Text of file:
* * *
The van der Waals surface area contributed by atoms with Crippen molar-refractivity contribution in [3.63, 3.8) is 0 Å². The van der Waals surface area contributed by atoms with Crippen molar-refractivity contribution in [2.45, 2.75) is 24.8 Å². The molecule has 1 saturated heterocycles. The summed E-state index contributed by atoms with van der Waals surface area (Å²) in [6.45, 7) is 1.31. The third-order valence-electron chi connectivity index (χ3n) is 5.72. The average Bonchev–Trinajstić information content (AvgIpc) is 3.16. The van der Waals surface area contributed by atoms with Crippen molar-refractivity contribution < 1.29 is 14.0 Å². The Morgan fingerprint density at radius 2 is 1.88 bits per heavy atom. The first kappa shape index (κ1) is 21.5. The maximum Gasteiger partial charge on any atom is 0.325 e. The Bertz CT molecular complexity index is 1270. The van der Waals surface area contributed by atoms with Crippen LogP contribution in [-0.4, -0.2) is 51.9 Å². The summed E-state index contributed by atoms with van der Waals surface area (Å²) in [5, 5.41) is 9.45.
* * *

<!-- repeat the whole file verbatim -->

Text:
The van der Waals surface area contributed by atoms with Crippen molar-refractivity contribution in [3.63, 3.8) is 0 Å². The van der Waals surface area contributed by atoms with Crippen molar-refractivity contribution in [2.45, 2.75) is 24.8 Å². The molecule has 1 saturated heterocycles. The summed E-state index contributed by atoms with van der Waals surface area (Å²) in [6.45, 7) is 1.31. The third-order valence-electron chi connectivity index (χ3n) is 5.72. The average Bonchev–Trinajstić information content (AvgIpc) is 3.16. The van der Waals surface area contributed by atoms with Crippen molar-refractivity contribution < 1.29 is 14.0 Å². The Morgan fingerprint density at radius 2 is 1.88 bits per heavy atom. The first kappa shape index (κ1) is 21.5. The maximum Gasteiger partial charge on any atom is 0.325 e. The Bertz CT molecular complexity index is 1270. The van der Waals surface area contributed by atoms with Crippen LogP contribution in [-0.4, -0.2) is 51.9 Å². The summed E-state index contributed by atoms with van der Waals surface area (Å²) in [5, 5.41) is 9.45.